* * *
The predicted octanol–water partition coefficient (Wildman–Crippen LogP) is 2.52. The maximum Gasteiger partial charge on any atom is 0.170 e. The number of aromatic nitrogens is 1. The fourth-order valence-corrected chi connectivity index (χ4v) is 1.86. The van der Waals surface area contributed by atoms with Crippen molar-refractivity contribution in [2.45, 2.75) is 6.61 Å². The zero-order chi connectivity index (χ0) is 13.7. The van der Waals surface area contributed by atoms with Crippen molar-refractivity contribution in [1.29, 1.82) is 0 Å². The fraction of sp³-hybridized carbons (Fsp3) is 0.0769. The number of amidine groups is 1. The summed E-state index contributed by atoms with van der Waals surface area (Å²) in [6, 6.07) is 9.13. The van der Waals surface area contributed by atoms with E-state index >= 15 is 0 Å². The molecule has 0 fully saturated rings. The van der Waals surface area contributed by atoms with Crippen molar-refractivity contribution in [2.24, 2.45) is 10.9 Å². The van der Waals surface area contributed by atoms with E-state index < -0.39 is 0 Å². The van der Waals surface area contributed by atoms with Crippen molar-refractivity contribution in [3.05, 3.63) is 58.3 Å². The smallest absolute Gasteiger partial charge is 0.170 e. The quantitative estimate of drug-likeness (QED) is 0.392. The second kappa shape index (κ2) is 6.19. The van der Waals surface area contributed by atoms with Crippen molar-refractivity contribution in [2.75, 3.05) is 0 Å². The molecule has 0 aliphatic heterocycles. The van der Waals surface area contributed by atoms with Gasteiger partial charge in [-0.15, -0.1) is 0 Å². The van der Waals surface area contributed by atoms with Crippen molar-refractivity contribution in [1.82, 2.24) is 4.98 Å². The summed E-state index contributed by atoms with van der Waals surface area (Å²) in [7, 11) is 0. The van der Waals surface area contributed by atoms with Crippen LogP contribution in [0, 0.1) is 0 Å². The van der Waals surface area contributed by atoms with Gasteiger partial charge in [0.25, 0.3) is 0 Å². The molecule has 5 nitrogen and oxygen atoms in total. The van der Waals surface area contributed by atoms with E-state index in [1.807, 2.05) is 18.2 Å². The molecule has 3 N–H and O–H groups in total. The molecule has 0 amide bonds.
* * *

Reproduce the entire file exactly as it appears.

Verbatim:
The predicted octanol–water partition coefficient (Wildman–Crippen LogP) is 2.52. The maximum Gasteiger partial charge on any atom is 0.170 e. The number of aromatic nitrogens is 1. The fourth-order valence-corrected chi connectivity index (χ4v) is 1.86. The van der Waals surface area contributed by atoms with Crippen molar-refractivity contribution in [2.45, 2.75) is 6.61 Å². The zero-order chi connectivity index (χ0) is 13.7. The van der Waals surface area contributed by atoms with Crippen molar-refractivity contribution in [1.29, 1.82) is 0 Å². The fraction of sp³-hybridized carbons (Fsp3) is 0.0769. The number of amidine groups is 1. The summed E-state index contributed by atoms with van der Waals surface area (Å²) in [6, 6.07) is 9.13. The van der Waals surface area contributed by atoms with E-state index >= 15 is 0 Å². The molecule has 0 fully saturated rings. The van der Waals surface area contributed by atoms with Crippen molar-refractivity contribution in [2.24, 2.45) is 10.9 Å². The van der Waals surface area contributed by atoms with E-state index < -0.39 is 0 Å². The van der Waals surface area contributed by atoms with Crippen molar-refractivity contribution in [3.05, 3.63) is 58.3 Å². The smallest absolute Gasteiger partial charge is 0.170 e. The quantitative estimate of drug-likeness (QED) is 0.392. The second kappa shape index (κ2) is 6.19. The van der Waals surface area contributed by atoms with Crippen molar-refractivity contribution in [2.75, 3.05) is 0 Å². The molecule has 0 aliphatic heterocycles. The van der Waals surface area contributed by atoms with Gasteiger partial charge in [-0.15, -0.1) is 0 Å². The van der Waals surface area contributed by atoms with Crippen molar-refractivity contribution in [1.82, 2.24) is 4.98 Å². The summed E-state index contributed by atoms with van der Waals surface area (Å²) in [7, 11) is 0. The van der Waals surface area contributed by atoms with Crippen LogP contribution in [0, 0.1) is 0 Å². The van der Waals surface area contributed by atoms with Gasteiger partial charge in [0.25, 0.3) is 0 Å². The molecule has 5 nitrogen and oxygen atoms in total. The van der Waals surface area contributed by atoms with E-state index in [1.807, 2.05) is 18.2 Å². The molecule has 3 N–H and O–H groups in total. The molecule has 0 amide bonds.